United States Court of Appeals for the Second Circuit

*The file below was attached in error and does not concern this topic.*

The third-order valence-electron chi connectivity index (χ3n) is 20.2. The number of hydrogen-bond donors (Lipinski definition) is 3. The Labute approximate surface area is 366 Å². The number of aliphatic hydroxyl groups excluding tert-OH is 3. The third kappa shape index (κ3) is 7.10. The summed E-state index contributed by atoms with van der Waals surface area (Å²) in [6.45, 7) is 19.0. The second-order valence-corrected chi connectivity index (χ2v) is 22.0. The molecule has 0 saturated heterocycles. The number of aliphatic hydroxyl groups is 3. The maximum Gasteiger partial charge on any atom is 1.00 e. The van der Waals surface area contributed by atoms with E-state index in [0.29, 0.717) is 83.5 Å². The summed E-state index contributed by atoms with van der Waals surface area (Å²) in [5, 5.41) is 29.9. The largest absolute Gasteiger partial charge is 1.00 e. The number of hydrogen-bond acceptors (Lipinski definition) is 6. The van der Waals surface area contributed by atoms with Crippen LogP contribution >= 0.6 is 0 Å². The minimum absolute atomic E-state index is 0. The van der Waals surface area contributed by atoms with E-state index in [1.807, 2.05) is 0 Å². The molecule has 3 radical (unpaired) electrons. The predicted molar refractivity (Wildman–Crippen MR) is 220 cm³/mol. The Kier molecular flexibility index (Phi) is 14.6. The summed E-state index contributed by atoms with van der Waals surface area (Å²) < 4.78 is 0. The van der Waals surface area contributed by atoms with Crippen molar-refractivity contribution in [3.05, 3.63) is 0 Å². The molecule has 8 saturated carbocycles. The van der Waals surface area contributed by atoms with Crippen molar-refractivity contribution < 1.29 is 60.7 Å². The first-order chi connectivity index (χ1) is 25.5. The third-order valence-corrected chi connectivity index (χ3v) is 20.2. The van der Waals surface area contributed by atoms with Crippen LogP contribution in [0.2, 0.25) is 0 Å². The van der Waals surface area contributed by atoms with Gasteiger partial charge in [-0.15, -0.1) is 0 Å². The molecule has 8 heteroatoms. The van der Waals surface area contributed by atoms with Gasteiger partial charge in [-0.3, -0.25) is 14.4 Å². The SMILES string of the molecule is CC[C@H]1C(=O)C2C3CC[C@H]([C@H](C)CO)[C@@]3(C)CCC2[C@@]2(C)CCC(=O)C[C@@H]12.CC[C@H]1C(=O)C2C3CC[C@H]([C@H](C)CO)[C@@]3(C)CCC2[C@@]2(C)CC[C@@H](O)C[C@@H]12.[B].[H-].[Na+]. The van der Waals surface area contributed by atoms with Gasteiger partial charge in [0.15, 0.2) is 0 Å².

Product Liability; Whether Strict Product Liability Action Against Cigarette Manufacturer Barred Absent Evidence that Cigarettes were Adulterated or Contaminated.  The plaintiff brought an action in federal court against the defendant tobacco company under the Connecticut Product Liability Act, General Statutes § 52-572m et seq., which provides the exclusive remedy for parties seeking to recover from product sellers for injuries caused by defective or hazardous products.  The plaintiff alleged that the defendant, who manufactured and sold the Salem Kings cigarettes that she smoked for twenty-five years, was strictly liable for her injuries, including laryngeal cancer.  In order to prove a strict liability claim under the act, a plaintiff must show that the product was in a defective condition unreasonably dangerous to the user.  The Connecticut Supreme Court has derived its definition of “unreasonably dangerous” from comment (i) to § 402A of the Restatement (Second) of Torts, which provides that “the article sold must be dangerous to an extent beyond that which would be contemplated by the ordinary consumer who purchases it, with the ordinary knowledge common to the community as to its characteristics."  At trial, the plaintiff presented evidence that the defendant manufactured Salem Kings to specifications intended to get non-smokers addicted to nicotine and to get addicted smokers to smoke more cigarettes without satisfying their addiction.  A jury rendered a verdict in favor of the plaintiff, and the defendant appealed the judgment on the verdict to the Second Circuit Court of Appeals.  The defendant argued on appeal that Connecticut law forecloses a strict product liability suit against a cigarette manufacturer absent evidence that the cigarettes were contaminated or adulterated.  The defendant relied on a provision in comment (i) to § 402A stating that “[g]ood tobacco is not unreasonably dangerous merely because the effects of smoking may be harmful; but tobacco containing something like marijuana may be unreasonably dangerous.”  Noting that there is no Connecticut appellate precedent addressing the “good tobacco” provision in comment (i) to § 402A, the Second Circuit determined that the issue should be certified to the Connecticut Supreme Court.  The Supreme Court subsequently accepted the following question pursuant to General Statutes § 51-199b: “Does comment (i) to § 402A of the Restatement (Second) of Torts preclude a suit premised on strict products liability against a cigarette manufacturer based on evidence that the defendant purposefully manufactured cigarettes to increase daily consumption without regard to the resultant increase in exposure to carcinogens, but in the absence of evidence of any adulteration or contamination?”